04 Oct For cities, WiMAX reality should replace W-Fi fantasy
Attending the WiMAX WORLD Conference at McCormick Place last week should have been an eye-opener to anyone that attended. There needs to be some big investments in network infrastructure, and it cannot delegated to a third-party service provider who is offering a “free service,” according to some of the executives that spoke in the panel discussions.
This just reinforces what I have said all along. Nothing is free, but several cities took a hands-off approach from an investment standpoint. They brought in a third-party to build a wireless network to give them the benefits of ubiquitous wireless connectivity for their cities without putting any money into it. It doesn’t work that way.
As I pointed out in columns back in June and August:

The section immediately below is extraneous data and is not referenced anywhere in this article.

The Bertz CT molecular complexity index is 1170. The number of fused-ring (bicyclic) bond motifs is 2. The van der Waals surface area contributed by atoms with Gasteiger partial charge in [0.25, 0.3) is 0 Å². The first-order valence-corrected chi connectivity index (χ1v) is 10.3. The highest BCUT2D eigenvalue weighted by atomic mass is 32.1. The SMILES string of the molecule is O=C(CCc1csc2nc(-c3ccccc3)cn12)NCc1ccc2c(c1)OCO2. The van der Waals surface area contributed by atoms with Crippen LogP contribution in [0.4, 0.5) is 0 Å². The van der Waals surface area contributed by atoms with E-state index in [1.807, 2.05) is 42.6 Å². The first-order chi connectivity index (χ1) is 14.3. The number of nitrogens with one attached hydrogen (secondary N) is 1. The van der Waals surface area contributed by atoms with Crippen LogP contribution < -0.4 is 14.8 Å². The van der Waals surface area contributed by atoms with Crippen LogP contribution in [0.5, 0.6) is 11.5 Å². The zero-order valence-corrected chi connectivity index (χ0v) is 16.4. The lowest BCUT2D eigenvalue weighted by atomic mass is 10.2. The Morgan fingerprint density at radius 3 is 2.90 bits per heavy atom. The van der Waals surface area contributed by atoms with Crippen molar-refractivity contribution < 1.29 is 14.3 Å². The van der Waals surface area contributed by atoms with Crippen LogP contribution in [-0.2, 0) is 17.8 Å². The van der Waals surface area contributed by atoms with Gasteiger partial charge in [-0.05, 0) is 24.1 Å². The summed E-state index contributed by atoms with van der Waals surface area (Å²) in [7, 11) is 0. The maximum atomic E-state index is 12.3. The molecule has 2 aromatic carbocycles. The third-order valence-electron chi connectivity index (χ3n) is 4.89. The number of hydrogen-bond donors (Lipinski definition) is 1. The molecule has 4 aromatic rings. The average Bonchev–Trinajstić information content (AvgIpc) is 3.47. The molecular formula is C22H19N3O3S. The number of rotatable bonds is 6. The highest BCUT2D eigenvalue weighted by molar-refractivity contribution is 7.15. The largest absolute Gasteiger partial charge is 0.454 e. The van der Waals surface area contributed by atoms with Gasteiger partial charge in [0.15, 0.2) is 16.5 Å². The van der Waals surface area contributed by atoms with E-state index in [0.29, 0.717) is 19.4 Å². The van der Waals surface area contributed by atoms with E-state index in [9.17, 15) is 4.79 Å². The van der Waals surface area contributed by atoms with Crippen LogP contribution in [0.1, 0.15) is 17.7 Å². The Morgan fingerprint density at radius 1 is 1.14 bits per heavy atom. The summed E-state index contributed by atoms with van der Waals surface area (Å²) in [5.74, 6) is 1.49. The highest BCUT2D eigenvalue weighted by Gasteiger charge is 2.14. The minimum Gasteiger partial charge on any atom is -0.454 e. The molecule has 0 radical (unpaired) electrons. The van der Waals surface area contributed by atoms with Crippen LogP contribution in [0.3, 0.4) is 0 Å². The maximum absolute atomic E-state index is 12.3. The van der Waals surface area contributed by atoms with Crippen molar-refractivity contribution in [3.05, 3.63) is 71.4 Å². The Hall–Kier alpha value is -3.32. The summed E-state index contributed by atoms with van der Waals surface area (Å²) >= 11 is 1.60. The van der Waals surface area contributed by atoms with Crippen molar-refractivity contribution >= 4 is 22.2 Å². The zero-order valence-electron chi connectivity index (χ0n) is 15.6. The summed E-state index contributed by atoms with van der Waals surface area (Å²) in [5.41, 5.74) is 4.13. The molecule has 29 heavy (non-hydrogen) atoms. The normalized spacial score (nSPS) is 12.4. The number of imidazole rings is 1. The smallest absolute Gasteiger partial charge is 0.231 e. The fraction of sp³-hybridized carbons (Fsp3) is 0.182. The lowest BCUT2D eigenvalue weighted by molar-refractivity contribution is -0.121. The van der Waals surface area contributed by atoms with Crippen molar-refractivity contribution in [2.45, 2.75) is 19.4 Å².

“Anyone thinking that third-party Wi-Fi is the ultimate answer is fooling themselves. There is no getting around the issue that a network infrastructure is a big capital investment that can provide great results if implemented correctly.
In many cases, cities didn’t turn to seasoned professionals. They would have told them to get something more substantial or that the network topologies being cited were inadequate. Instead, they bought off on the hype of a new wonder technology along with its evangelists.
Just as you wouldn’t expect firefighters to use garden hoses to put out fires, you can’t expect network infrastructures to deliver huge amounts of bandwidth if you’re using a wireless network that was never designed to be a fire hose of bandwidth.
If we explain it that way, perhaps people will get it right instead of getting burned by inadequate network designs.”
Whoever was advising these cities on trying to get a “free service” to add into the infrastructure without any investment (but keep the rights to control and oversee the services) was just wrong. Their RFPs are also worthless because those who respond will match it with a worthless network.
It was clearly pointed out at one of the sessions that both providers and cities were “re-assessing” their “free network” concept, which actually killed some of “first deals.” Some service providers have gotten more selective in looking at municipal opportunities.